[IRTheories-Level of Analysis] Wolfers, Arnold (1962) Discord and Collaboration

[연구] Research 2014. 7. 10. 17:51

Overview (Wolfers)

The title itself, Discord and Collaboration, is a notable implication to Wolfers’ approach to international relations: Composed of two antonyms – discord and collaboration – the title implies Wolfer’s approach to both “ends” of a spectrum in understanding the behaviors of states (actors) in international relations. This “two-ends” approach is prominent throughout Wolfers’ chapters, where Wolfers illustrates the pros and cons of each contrasting(in a sense that A’s main assumptions differ/negate B’s: e.g. realist vs. idealist) theories and concepts in international relations. In Chapter 1, Wolfers provides critique on both the structural and individual/decision-making approach in international relations – the two main strands in the level of analysis debate in international relations; Chapter 2, the concepts of both “amity” and “enmity” are debated; Chapter 3 discusses the spectrum of both the internal and external forces in foreign policy; Chapter 4, terms like “perfectionist moralist” and “nonperfectionist moralist” in the discussion of “statesmanship and moral choice”; Chapter 5, “possession goals(national interest)” versus “milieu goals”(environment, “shaping conditions beyond their national boundaries”), “direct national goals” versus “indirect national goals” and so forth. With such critique on the “both ends,” Wolfers recognizes the danger of polarization and absolutism in IR: Single theory cannot be the answer to all; by critiquing the both ends of every spectrum, Wolfers argues for flexibility in our frame of thoughts, away from resting on one idea/theory to explain the rest.

One possible critique on Wolfers’ work may be this duality in approach itself, where the discussion of the both ends makes his perspective less evident. Nonetheless, a careful reading of his lines do illustrate Wolfers’ view that the world affairs have the tendency to slant towards quests for power – within the realist-idealist continuum, Wolfers’ view lies more close to the former. And this is more clearly marked again by his title, where “Discord” precedes “Collaboration.” 

Point on the Level of Analysis in IR (Chapter I)

- State Level Analysis or Further Down...(Individuals and Corporate Bodies)...?

In respect to the level of analysis debate, Wolfers provides a chronological overview of the debate in the first chapter: Departing from the “traditional approach” – “state-as-the-sole-actors” approach (especially after the Napoleonic Wars, discovery of nation-states, and the era of European “great powers”), Wolfers points out two newly emerged approaches in the field. First is the approach that emphasizes “human individuals” (which is soon followed by the decision-making approach) – the “humanizing” process of international politics, also called as “minds-of-men approach”, and second is the emphasis on international organizations (corporate bodies). Now the state is no longer a single actor/entity, but a collection of different individuals or corporate bodies: state is no longer a blackbox and thus its behaviors can be interpreted from forces “emanating simultaneously from individuals and corporate bodies.”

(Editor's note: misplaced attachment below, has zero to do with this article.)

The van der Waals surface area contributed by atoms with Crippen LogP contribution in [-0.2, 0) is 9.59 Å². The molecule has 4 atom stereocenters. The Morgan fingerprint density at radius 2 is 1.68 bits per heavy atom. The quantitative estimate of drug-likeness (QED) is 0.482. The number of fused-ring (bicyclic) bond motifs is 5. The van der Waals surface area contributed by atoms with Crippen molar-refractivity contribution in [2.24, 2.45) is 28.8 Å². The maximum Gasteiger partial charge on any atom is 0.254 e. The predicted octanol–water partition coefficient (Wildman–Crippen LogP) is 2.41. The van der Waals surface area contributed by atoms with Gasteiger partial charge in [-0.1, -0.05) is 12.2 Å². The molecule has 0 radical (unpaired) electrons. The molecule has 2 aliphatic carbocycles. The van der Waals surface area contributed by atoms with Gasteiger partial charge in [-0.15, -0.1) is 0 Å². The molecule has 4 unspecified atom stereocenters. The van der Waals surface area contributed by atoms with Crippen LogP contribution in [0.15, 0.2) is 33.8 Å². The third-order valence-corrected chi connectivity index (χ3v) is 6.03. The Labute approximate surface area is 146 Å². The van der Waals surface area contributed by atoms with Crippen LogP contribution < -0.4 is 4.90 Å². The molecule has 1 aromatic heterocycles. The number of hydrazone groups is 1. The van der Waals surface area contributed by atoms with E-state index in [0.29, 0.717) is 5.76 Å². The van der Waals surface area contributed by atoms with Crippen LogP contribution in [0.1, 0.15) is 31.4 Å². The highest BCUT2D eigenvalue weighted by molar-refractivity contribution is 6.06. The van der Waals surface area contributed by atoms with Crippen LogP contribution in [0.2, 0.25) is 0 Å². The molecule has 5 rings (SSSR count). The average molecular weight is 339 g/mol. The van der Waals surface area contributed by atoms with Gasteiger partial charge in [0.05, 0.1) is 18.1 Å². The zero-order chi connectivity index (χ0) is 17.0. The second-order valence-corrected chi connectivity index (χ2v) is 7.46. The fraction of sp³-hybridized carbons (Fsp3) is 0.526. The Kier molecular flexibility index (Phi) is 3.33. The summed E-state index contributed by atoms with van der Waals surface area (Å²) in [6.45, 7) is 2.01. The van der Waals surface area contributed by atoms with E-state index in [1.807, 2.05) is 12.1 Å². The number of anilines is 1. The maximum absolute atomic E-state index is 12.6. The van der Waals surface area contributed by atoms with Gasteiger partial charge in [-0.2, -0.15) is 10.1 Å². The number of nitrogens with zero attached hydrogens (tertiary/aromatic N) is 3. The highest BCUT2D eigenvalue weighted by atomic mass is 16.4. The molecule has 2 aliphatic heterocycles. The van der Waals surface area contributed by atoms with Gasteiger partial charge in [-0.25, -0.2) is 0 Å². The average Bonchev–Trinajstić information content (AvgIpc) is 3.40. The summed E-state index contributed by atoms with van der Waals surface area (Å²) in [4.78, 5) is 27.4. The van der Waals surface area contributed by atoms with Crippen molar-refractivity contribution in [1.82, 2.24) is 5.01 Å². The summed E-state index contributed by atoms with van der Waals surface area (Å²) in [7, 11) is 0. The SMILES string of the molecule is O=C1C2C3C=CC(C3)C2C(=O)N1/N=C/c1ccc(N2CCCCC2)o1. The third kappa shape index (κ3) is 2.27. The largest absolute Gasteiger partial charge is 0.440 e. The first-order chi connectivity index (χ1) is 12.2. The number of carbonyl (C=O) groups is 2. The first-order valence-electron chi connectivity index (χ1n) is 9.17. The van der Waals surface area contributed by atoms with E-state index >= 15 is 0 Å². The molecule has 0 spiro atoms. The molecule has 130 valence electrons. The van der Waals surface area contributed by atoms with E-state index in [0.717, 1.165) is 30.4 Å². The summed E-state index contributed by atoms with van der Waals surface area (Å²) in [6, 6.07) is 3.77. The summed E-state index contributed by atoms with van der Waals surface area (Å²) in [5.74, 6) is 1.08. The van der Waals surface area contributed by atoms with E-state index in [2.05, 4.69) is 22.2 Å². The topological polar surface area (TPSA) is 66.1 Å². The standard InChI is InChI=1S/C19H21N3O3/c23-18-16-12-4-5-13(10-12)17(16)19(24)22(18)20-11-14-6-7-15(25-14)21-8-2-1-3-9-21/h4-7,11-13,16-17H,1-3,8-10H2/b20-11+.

Wolfers' Take: State Level Analysis supplemented by the new approaches

(pg. 24)

“While it would be dangerous for theorists to divert their primary attention from the nation-state and multi-state systems which continue to occupy most of the stage of contemporary world politics, theory remains inadequate if it is unable to include such phenomena as overlapping authorities, split loyalties, and divided sovereignty, which were pre-eminent characteristics of medieval actors.”

ð  Traditional approach and the new approaches “must supplement each other” to draw the “realistic” realities in contemporary international politics.

*Note on Wolfers’ Interesting and Important Metaphors to explain which level of analysis is appropriate at different situations:


1) House on fire (pg 13):

“Imagine a number of individuals, varying widely in their predispositions, who find themselves inside a house on fire. It would be perfectly realistic to expect that these individuals, with rare exceptions, would feel compelled to run toward the exits. General fears of losing the cherished possession of life, coupled with the start external threat to life, would produce the same reaction, whatever the psychological peculiarities of the actors. Surely, therefore, for an explanation of the rush for the exits, there is no need to analyze the individual decisions that produced it. The situation would be different if one or several members of the group had not joined the stampede, but had remained unmoved after the fire was discovered or had even failed to perceive it. Such “deviationist behavior”, running counter to expectation would justify and require intensive psychological inquiry.


2) Overheated house (pg. 13-14):

“A different situation would arise if, instead of being on fire, the house in question merely were overheated. In such a case, the second prerequisite of compulsion – serious external danger – would be absent. The reactions of different inhabitants might range all the way from hurried window-opening and loud complaints to complete indifference. To formulate expectations concerning behavior in an overheated house one would need intimate knowledge of the varying individual predispositions and of the symptoms by which they could be recognized. Here then, the decision-making approach would become necessary to supplement vague generalizations about reactions to discomfort that might be deduced from human nature in general, and such supplementation would become the more necessary the less overheated the house.”


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